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Thread: Dual Teensy Dual LIDAR IoT Frankenstein project

  1. #1
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    Dual Teensy Dual LIDAR IoT Frankenstein project

    Hello All,

    Apologies in advance, I know this is something simple stupid.

    Just received the first run of some new PCB's which hold two Teensies, and have connectors for Benewake LIDARS. It feeds an IoT board underneath with a linux system, and has a cell modem sandwiched in. I'm just past the phase where you make sure the boards agree with the schematics. Phew. All good.

    Click image for larger version. 

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    The initial program was a simple 'onlining' program which just toggled various pins to check the PCB layout. And now I'm bringing over some code to actually read the LIDARS and dump to the Arduino serial monitor.

    Next step is to read LIDAR data from Serial2 and Serial4, which will be reformatted by the Teensy 4.0 and sent to uarts Serial1 & Serial3, which are connected to the Linux board below. Eventually the T4.0 will do the algorithmic math on the incoming data to lessen the burden on the Linux board below.

    So here's the issue..... I suddenly started getting this compile error, and am just not seeing the problem.


    Teensy Loader could not find the file 2BEN2STT40_200131.ino

    quitexit status 1
    Error compiling for board Teensy 4.0.


    Here's the code:
    2BEN2STT40_200131.zip

    The code was just compiling a couple hours ago! True, I made some mods in to LIDAR_IO.cpp as a quick and dirty way to read the LIDARS, but duh, I am just not seeing the problem.

    I'm running Arduino IDE 1.8.10 (1.8.11 I think is too new?)

    Thank in Advance for looking, and I hope you enjoy the project.

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    continued from above......

    Follow-up: It appears to be an environment problem? Blinky.ino gives the same error. Namely
    Code:
    Teensy Loader could not find the file Blinky2.ino
    
    quitexit status 1
    Error compiling for board Teensy 4.0.
    BUT, Why would the Teensy Loader complain, as I didn't even try to upload, I merely ran Verify/Compile.


    When I switch port and target to a Teensy 3.2, it compiles fine.

    So.... I went back to the project I posted above, and compiled for Teensy 3.2, and it did behave differently, and noticed things did seem to compile, then failed at linking with serial4 function calls. Teensy 3.2 wouldn't support Serial4.calls, so understandable.

    So.... switching the target back to Teensy 4.0 verbose compiler output looks OK I think, but ends with the same error.....
    Code:
     Teensy Loader could not find the file 2BEN2STT40_200131.ino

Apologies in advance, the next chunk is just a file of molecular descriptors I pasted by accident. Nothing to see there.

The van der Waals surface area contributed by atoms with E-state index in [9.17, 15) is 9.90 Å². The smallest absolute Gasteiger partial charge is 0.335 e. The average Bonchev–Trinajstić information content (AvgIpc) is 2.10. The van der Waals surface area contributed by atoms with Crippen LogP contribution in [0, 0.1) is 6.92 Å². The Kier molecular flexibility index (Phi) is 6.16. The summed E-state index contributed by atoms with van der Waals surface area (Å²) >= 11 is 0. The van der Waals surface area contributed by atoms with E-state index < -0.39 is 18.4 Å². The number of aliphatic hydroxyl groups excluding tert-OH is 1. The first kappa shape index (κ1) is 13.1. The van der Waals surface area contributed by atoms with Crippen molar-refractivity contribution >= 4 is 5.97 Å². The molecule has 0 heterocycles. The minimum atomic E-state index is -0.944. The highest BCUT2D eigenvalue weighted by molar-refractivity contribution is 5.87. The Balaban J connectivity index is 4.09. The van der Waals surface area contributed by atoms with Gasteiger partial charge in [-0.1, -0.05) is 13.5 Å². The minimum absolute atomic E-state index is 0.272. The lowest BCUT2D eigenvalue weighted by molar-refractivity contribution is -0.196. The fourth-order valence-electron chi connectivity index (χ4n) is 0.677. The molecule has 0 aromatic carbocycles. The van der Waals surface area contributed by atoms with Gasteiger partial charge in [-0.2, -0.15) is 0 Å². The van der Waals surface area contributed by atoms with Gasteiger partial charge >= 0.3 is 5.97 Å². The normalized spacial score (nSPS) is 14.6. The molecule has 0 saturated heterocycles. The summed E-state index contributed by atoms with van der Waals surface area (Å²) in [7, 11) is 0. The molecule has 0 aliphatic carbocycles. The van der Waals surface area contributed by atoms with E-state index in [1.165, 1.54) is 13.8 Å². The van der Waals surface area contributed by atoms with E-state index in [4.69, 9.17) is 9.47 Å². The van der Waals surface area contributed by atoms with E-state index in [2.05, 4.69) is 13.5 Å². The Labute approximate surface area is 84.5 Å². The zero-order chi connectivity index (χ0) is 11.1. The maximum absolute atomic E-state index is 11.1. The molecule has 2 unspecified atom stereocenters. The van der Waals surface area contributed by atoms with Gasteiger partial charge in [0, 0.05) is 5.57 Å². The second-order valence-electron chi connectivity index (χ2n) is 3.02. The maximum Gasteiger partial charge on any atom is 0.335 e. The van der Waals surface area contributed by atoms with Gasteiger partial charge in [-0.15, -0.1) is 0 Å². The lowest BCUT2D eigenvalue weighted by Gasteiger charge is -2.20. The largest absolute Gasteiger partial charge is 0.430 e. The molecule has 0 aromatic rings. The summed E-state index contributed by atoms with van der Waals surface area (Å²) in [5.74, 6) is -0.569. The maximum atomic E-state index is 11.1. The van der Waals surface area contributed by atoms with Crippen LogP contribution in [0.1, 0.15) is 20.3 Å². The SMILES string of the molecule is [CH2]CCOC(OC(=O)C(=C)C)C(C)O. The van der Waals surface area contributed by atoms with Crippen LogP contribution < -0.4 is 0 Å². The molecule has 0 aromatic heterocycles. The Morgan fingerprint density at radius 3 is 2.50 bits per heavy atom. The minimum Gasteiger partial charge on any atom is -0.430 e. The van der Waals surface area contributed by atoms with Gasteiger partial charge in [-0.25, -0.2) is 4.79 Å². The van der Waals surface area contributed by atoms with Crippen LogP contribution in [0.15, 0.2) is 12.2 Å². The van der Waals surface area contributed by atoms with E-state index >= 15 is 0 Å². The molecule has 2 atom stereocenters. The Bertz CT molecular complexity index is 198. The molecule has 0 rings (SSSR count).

quitexit status 1
    Error compiling for board Teensy 4.0.
    I'm wondering why the Teensy Loader would even complain, as I didn't even try to upload, I merely ran Verify/Compile. ??
    Last edited by amensch; 02-01-2020 at 02:22 PM. Reason: deleted irrelevant content

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    Another update...

    Sure enough, it did appear to link and write the hex file
    Click image for larger version. 

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    But the other directories were empty. I opened the .hex file and it looked OK (as near as one can tell unless you're at a super-deep machine language level!)

    Dunno, thought it a good clue. Am I posting in the right place?

    Thank You,
    John

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    OK, that's interesting....I closed the teensy loader, and hit the Verify/Compile checkmark (ctrl-R) at the upper left of the IDE, NOT the upload arrow next to it. The result was that the loader did open!

    AND, it compiled normally, no errors! So, I hit the LOAD arrow (ctrl-U) and indeed it loaded the compiled code!

    So, there is something a little weird going on here...... Perhaps it's related to having two Teensies, a T3.2 and a T4.0 plugged into two USB ports simultaneously, and perhaps that confused the loader somehow? Anyway, I'm compiling again, but there might be some subtle thing going on here, so I'll keep an eye on it & report under the 'bugs' forum.
    Regards to all this Feb 1, groundhog day eve.
    -John

  5. #5
    Senior Member+ defragster's Avatar
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    IDE 1.8.11 is now supported with the recent release of TeensyDuino 1.50.

    When a Verify is done as seen it does open TeensyLoader and passes over the HEX filename. When it works here are the finl lines form console:
    Code:
    "T:\\arduino-1.8.11\\hardware\\teensy/../tools/teensy_post_compile" -file=T4_MemoryInfo.ino "-path=T:\\TEMP\\arduino_build_681505" "-tools=T:\\arduino-1.8.11\\hardware\\teensy/../tools/" -board=TEENSY40
    Opening Teensy Loader...
    
    "T:\\arduino-1.8.11\\hardware\\teensy/../tools/arm/bin/arm-none-eabi-size" -A "T:\\TEMP\\arduino_build_681505/T4_MemoryInfo.ino.elf"
    Sketch uses 34304 bytes (1%) of program storage space. Maximum is 2031616 bytes.
    Global variables use 45748 bytes (8%) of dynamic memory, leaving 478540 bytes for local variables. Maximum is 524288 bytes.
    There should also be an ELF file created if all works, and a few other files too. And only the 'libraries' folder was empty here because none are used in this sketch.

    It just worked here with NO Teensy online. It also did not complain when compiled for T_4 when the T_3.2 was online and selected - for Verify build TeensyLoader does not do a board type verify. It seems there was some issue in building everything to show the errors above.

    Doing a clean install of IDE 1.8.11 and TD 1.50 should make sure all is in order for building.

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    Thanks defragster. Good to know TeensyDuino 1.5 is out. Also that calling and passing over the loader is normal.

    I have a bit of a program design question I've been thinking about.....how to structure continuous reads of the serial ports. It's 9 bytes of data coming in at 100Hz from two ports 24/7. Could you suggest the best forum in which to post? Here somewhere, or perhaps stackexchange? I think here people will be more familiar with the Teensy 4.0's 4 byte buffer and how to make sure I keep it clear.

    Thank You,
    John

  7. #7
    Senior Member+ defragster's Avatar
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    Quote Originally Posted by amensch View Post
    Thanks defragster. Good to know TeensyDuino 1.5 is out. Also that calling and passing over the loader is normal.

    I have a bit of a program design question I've been thinking about.....how to structure continuous reads of the serial ports. It's 9 bytes of data coming in at 100Hz from two ports 24/7. Could you suggest the best forum in which to post? Here somewhere, or perhaps stackexchange? I think here people will be more familiar with the Teensy 4.0's 4 byte buffer and how to make sure I keep it clear.